Bannon to establish Brussels headquarters, targeting EU election

Former Trump political strategist Steve Bannon attends a discussion meeting with Lanny Davis, former strategist of Hillary Clinton (unseen) in Prague, Czech Republic, 22 May 2018. [Martin Divisek/EPA/EFE]

As EURACTIV wrote last March, an ‘agent provocateur’ has entered European politics, and his name is Steve Bannon, former senior advisor to President Donald Trump.

Bannon told The Daily Beast, an American news and opinion website focused on politics and pop culture, that he is setting up a foundation in Europe called The Movement, which he hopes will lead a right-wing populist revolt across the continent, starting with the European Parliament elections next spring.

Bannon was the wizard behind Trump’s election campaign, which earned him the post of chief strategist, a new position in the White House until his boss dumped him after seven months in office.

Last spring the alt-right’s rock star was on a European tour, having made much-noticed appearances in the Italian elections, where he seemed to be engineering a coalition between the 5-Star Movement and the Northern League of Matteo Salvini.

Bannon went on to share the stage with Marine Le Pen in France, in an effort to give her – and the French far-right – its second wind. He also made a stopover in Switzerland.

Bannon told the Daily beast he envisions a right-wing “supergroup” within the European Parliament that could attract as many as one-third of the lawmakers after next May’s European elections.

The Movement’s headquarters are expected to be located in Brussels, where reportedly they will start hiring staff in coming months. It is expected that there will be fewer than 10 full-time staff ahead of the 2019 elections, with a polling expert, a communications person, an office manager and a researcher among the positions.

The plan is to ramp that up to more like 25 people post-2019 if the project has been a success.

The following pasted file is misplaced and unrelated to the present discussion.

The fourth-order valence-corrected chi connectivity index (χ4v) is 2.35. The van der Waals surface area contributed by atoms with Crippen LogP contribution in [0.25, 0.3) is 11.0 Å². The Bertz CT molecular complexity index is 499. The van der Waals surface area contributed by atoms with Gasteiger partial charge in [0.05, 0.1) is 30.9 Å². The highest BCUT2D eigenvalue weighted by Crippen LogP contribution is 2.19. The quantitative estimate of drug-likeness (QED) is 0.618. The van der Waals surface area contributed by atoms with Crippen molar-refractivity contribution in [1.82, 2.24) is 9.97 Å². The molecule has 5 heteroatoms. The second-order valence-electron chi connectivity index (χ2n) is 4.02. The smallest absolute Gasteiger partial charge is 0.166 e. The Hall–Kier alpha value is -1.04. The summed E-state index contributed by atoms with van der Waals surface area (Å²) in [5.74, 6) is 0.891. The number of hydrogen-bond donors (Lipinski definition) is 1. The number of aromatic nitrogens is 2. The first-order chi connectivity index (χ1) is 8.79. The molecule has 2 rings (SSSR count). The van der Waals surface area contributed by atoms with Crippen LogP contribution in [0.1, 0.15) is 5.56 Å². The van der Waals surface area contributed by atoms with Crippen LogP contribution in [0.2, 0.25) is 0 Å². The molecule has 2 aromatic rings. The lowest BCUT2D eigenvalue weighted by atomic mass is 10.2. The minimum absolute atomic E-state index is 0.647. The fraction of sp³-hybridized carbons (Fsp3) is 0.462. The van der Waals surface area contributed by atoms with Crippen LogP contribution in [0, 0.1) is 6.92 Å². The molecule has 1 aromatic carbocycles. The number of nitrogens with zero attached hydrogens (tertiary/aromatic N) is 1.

Bannon plans to spend half of his time in Europe—mostly in the field rather than the Brussels office—once the midterm elections in the US are over in November.

“I didn’t get the idea until Marine Le Pen invited me to speak at Lille at the Front National”, Bannon is quoted as saying. He asked Le Pen what did she expected from him as a message. She replied: “All you have to say is, ‘We’re not alone.’”

Bannon was stunned to discover that the nationalist movements in Europe were not pooling skills and sharing ideas with populist parties in neighbouring countries—let alone on a global scale.

Indeed, there is little sympathy between many European nationalist movements, as most of them envision national grandeur at the expense of the neighbours. Also, the anti-migration rhetoric of many Western European far-right politicians basically targets the electorate of their far right East European colleagues.

The anti-Soros

Bannon his himself as the rival of George Soros and his ‘Open Society’ foundation.

“Soros is brilliant,” he said. “He’s evil but he’s brilliant.”

Bannon said he sees Salvini as a model for his future Movement partners to follow. “Italy is the beating heart of modern politics,” he said. “If it works there, it can work everywhere.”

Salvini has similar plans for an all-European force, similar to Italy’s Lega Nord. The firebrand Italian politician has certainly succeeded in a very short time to elevate Lega Nord, traditionally a regionalist separatist force, into a national far-right party.

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